How does nature make new things that have new functions? How does it make something simple into something more complex? Evolution.
In nature, evolution is manifested in the progression of changes in the genetic composition of all organisms over generations as they adapt to altered living conditions. Researchers have been studying nature’s process of change for more than a century in a desire to understand it and, in the lab, control or direct evolution at the molecular level at an unprecedented rate.
Molecular evolution (the process of evolution at the DNA, RNA, and protein level) emerged as a field in the 1960s, so it’s inevitable that the field itself has also evolved.
“Over the past 30 years or so, scientists have figured out how to use some of the mechanisms that biology uses for evolution – extracting the tools for evolving molecules out of biological systems and putting them into the hands of laboratory investigators,” says M.G. Finn, professor and chair in the School of Chemistry and Biochemistry at the Georgia Institute of Technology, and a researcher with the Petit Institute for Bioengineering and Bioscience.
“We’ve learned how to bring that knowledge into the lab, and those techniques are now routine, and reasonably easy to use once you know how,” says Finn, who first proposed the creation of the Molecular Evolution core facility, which launched last year in the Roger A. and Helen B. Krone Engineered Biosystems Building.
But the techniques are still advanced enough so that most biomedical researchers don’t actually have the know-how. That’s where the Molecular Evolution core comes in. While most core facilities are built around sophisticated equipment, this one is centered on the design and execution of experiments that involve molecular evolution techniques, such as phage display, SELEX, and yeast hybrid selection methods, which provide access to peptides, proteins, and polynucleotides with an immense range of properties.
“We can train people to do simple molecular evolution,” says Anton Bryksin, technical director and day-to-day manager of the Molecular Evolution core. “My basic mission is to train students, post-docs and research scientists across campus in applying these molecular evolution techniques to their own work.”
To be sure, the sophisticated equipment is there in the 1,000-square-foot facility: next generation sequencing (NGS) machines (Illumina MiniSeq and NextSeq500), a QPix II colony picker, BluePippin Pulse Electrophoresis system, Bioanalyzer 2100, and a Beckman Coulter Z2 cell and particle counter, among other things.
“Our services are demand-driven, by researchers from across campus, and also driven by my own research,” says Bryksin, whose current work is focused on bacterial surface display that allows efficient expression of different proteins on the surface of bacterial cells. “Cells expressing proteins on their surface can be used to produce small particles – outer membrane vesicles, or OMVs, that also contain biologically active proteins. We are now trying to see whether OMVs can be used as delivery vehicles to bring biologically active proteins toward specific targets.”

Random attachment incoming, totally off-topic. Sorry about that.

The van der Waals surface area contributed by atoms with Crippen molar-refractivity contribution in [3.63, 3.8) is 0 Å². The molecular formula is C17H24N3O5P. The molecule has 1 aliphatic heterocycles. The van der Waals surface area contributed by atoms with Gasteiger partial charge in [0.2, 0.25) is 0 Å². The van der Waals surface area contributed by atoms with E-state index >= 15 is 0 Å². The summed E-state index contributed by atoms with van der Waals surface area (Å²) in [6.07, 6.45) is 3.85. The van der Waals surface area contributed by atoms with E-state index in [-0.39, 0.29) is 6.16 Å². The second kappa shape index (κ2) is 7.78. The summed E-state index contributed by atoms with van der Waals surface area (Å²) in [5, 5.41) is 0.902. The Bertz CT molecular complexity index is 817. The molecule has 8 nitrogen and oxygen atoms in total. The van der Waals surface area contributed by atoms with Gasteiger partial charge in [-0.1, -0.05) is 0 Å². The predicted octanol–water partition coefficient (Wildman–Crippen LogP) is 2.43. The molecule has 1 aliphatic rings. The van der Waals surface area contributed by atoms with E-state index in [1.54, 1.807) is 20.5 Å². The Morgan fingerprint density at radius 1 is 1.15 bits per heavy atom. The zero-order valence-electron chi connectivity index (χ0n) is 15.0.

Meanwhile, Bryksin and lab technician Naima Djeddar, are helping to guide a number of different Petit Institute researchers in the techniques involved in directing the evolution of molecules. An evolutionary process that takes generations in nature, may take only days with skilled direction.
“The Molecular Evolution core is somewhat different, in that techniques are chosen for the problem at hand, and then investigators are trained in whichever of those are most appropriate,” Finn says.
Prospective core users can submit their request and expect high quality results with a relatively quick turnaround time, according to Steve Woodard, assistant director/core facilities, who oversees core facilities in the Petit Institute.
“Phage display is one of the services that makes the molecular evolution core unique and valuable on the Georgia Tech campus, and in the region,” Woodard says. “Dr. Bryksin also has the ability to aid the evolutionary selection with in-silica analysis, thus rationally designing selection libraries in the computer, producing them, and then testing their binding or other properties.”
Directing the evolution of something takes a lot of technical skill. The researchers who could take advantage of such skills are wide ranging, but would include anyone making a nanoparticle that targets a specific cell type or a molecule that binds to a particular protein.
“In our own lab, we’re trying to evolve a new class of enzymes, which uses the same kinds of tools and designs,” Finn says. “When you start thinking about designing experiments using evolutionary tools, you find the same principles come up over and over again.”
He believes it be the first and only core facility devoted to the techniques of molecular evolution in the U.S., and perhaps the world.
“I can’t emphasize enough the essential role that the Georgia Tech’s administrative leaders played in building this core,” Finn says. “When the idea was presented, they were open and perceptive. The response was remarkable. As a result, now we have a powerful set of new tools at our disposal. It will be interesting to see where we evolve to from here.”
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